Tax benefit not the lure for Dublin Simon philanthropists
Expert says scheme seeking gifts of properties for up to 15 years has little effect on tax
Dublin Simon hopes to secure enough funding to buy 50 one- and two-bedroom units in the greater Dublin area over the next two years, with the properties expected to cost €250,000-plus each. Photograph: Alan Betson
There will be no tax benefit for wealthy philanthropists who lease property for free to Dublin Simon Community, under a new plan drawn up by the charity to help house people who are homeless.
PwC tax partner Tim O’Rahilly said that, for investors, the scheme will be “neither good nor bad from a tax perspective”, suggesting the involvement of wealthy individuals and businesspeople in the scheme is a pure philanthropic play.
Dublin Simon has launched the initiative – called the Social Impact Fund – under which wealthy businesspeople will be asked to buy homes in the capital that would be leased to the charity for free for up to 15 years.
Dublin Simon hopes to secure enough funding to buy 50 one- and two-bedroom units in the greater Dublin area over the next two years, with the properties expected to cost €250,000-plus each.
If investors buy the property and then allow Dublin Simon to lease them for free, no tax benefit will accrue to them and they will have to pay 1 per cent stamp duty upon purchasing the property.
“It’s hard to see any tax benefit if you’re not making a profit,” Mr O’Rahilly said, noting that, if this were a donation, the taxation element would work differently.
Where individuals donate to a charity, that charity can claim a tax rebate while, in the case of corporations that donate to charity, they can get a tax deduction. In this case, Mr O’Rahilly said there is no donation because nothing being given to the charity has an attached monetary amount.
The tax implications clarify that investors taking part in the Simon initiative will be giving for the sake of giving rather than deriving any benefit. Mr O’Rahilly noted that they’re not even likely to be speculating on property prices because the 15-year horizon is too long a period.
Sam McGuinness, Dublin Simon chief executive, said the charity has already had calls on the matter this morning following publication of details of the project in The Irish Times.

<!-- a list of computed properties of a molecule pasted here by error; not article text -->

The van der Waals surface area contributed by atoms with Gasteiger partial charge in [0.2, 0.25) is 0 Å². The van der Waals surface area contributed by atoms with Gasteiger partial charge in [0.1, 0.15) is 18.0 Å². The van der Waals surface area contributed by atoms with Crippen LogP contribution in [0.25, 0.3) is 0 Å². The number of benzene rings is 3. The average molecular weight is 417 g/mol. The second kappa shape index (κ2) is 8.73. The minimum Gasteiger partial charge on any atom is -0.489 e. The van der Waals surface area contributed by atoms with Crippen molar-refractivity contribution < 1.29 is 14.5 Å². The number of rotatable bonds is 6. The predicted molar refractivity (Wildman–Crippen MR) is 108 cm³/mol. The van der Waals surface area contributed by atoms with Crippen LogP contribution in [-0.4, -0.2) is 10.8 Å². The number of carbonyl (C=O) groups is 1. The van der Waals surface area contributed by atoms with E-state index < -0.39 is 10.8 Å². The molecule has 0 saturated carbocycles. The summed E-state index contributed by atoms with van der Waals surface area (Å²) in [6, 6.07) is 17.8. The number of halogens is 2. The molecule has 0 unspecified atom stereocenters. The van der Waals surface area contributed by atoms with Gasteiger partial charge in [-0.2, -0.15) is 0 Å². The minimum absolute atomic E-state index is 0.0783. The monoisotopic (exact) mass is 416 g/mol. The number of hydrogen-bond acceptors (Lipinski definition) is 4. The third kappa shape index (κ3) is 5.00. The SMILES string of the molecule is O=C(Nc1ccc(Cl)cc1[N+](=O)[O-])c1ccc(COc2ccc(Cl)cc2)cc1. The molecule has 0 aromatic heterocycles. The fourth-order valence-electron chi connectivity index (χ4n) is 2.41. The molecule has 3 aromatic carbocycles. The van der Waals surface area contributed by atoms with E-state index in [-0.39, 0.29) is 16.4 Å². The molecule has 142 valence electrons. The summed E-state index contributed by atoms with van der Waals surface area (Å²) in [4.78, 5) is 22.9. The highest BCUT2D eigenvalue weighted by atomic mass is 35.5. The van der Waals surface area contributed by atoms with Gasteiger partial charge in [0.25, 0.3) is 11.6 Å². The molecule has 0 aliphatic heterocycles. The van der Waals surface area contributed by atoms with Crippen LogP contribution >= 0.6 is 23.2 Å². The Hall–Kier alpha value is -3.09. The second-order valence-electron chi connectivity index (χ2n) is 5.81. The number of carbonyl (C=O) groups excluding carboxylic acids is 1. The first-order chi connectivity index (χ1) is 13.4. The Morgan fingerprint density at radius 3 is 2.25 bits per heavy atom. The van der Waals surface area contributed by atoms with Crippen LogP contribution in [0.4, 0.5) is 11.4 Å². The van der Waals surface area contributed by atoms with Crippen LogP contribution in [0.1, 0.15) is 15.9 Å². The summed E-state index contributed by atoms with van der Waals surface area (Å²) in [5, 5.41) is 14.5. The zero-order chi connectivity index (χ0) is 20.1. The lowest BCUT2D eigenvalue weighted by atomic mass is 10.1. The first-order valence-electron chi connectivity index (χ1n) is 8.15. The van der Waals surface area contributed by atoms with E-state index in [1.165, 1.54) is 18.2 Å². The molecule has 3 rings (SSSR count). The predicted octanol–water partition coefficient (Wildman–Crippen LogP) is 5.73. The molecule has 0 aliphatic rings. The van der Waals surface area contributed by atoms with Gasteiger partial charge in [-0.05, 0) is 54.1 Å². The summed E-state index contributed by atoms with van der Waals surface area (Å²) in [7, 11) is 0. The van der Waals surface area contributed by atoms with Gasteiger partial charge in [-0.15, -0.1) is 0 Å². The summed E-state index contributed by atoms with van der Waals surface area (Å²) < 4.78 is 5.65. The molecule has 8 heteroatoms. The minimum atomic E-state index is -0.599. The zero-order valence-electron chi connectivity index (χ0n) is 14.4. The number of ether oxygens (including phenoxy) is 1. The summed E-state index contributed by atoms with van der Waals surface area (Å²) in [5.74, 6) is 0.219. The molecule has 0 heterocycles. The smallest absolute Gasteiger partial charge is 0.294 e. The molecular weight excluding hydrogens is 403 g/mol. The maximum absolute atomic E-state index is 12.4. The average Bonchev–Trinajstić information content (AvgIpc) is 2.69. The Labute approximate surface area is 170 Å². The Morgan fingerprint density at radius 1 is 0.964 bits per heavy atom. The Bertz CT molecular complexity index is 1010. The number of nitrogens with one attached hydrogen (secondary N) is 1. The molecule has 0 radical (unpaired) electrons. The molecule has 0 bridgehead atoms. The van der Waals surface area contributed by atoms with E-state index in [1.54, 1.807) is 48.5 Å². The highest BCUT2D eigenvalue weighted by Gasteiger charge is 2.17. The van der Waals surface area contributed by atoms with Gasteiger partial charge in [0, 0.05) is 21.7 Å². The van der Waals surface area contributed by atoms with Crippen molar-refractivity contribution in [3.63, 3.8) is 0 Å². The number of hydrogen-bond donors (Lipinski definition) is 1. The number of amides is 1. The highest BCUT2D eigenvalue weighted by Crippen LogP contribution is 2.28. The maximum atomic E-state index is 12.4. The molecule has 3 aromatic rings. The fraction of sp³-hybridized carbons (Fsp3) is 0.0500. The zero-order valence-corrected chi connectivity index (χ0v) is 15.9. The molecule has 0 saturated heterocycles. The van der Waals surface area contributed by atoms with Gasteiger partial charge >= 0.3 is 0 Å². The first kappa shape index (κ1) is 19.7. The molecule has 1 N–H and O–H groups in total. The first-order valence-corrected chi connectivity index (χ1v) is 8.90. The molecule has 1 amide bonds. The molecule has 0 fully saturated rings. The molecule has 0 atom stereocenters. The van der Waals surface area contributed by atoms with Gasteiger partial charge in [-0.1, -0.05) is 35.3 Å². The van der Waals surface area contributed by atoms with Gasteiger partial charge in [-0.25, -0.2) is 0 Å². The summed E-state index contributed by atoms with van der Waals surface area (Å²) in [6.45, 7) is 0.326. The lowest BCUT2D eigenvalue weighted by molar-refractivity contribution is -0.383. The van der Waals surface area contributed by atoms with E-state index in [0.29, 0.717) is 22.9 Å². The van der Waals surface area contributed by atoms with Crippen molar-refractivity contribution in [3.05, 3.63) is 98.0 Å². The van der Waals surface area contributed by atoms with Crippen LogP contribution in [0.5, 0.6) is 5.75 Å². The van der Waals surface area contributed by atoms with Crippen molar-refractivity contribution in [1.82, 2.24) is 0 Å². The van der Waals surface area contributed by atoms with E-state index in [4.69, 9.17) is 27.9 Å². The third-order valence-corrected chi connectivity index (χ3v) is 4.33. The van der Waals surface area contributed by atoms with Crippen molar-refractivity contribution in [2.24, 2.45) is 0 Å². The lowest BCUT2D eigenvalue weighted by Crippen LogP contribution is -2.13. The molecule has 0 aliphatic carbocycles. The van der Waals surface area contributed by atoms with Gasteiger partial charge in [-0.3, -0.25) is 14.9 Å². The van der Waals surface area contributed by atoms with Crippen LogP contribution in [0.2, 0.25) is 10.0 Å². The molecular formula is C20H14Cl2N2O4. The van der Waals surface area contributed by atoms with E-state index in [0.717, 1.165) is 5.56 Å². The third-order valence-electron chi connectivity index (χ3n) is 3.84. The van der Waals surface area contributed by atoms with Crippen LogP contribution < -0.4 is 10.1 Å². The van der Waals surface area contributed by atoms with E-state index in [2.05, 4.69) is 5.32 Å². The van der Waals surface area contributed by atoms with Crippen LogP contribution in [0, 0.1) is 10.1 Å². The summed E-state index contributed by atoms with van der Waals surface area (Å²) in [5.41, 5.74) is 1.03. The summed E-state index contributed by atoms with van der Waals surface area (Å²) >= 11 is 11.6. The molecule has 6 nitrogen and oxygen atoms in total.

He does not expect the new fund to detract from other Dublin Simon schemes. “There are people out there who may not be prepared to give a property but they’re more than happy to lease a property and get it back after 10 to 15 years and then review the situation,” he said, adding that these high net-worth individuals may not want to donate vast sums to Simon but “would like to help with the current [housing] crisis”.
The scheme was the initiative of successful food entrepreneur and Housing Agency chairman Michael Carey, and Neil O’Leary, a leading Irish corporate financier.
Mr McGuinness said a number of companies had signed up to lend support on a pro bono basis, including Savills Ireland, Bespoke Estate Agents and public relations agency Gordon MRM. Irish stockbroker Davy is helping the charity promote the scheme to high net-worth individuals.
“Clearly, the whole issue is huge and depressing and, on that basis, we said we’d try and help them in any way we could with our services. It’s a very small gesture from us,” said Ray Gordon, managing director of Gordon MRM.
Seán O’Donoghue, managing director of Bespoke estate agents, offered the company’s services pro bono in the wake of The Irish Times story. “We recognise that there’s a serious problem and if we can help in some small way, we’re more than happy to,” he said.
The fund aims to provide quality and affordable housing to people working their way out of difficulties. Dublin Simon will be responsible for choosing suitable tenants, collecting rents, repairing and maintaining the properties, and returning them to the benefactors in good condition at the end of the lease period.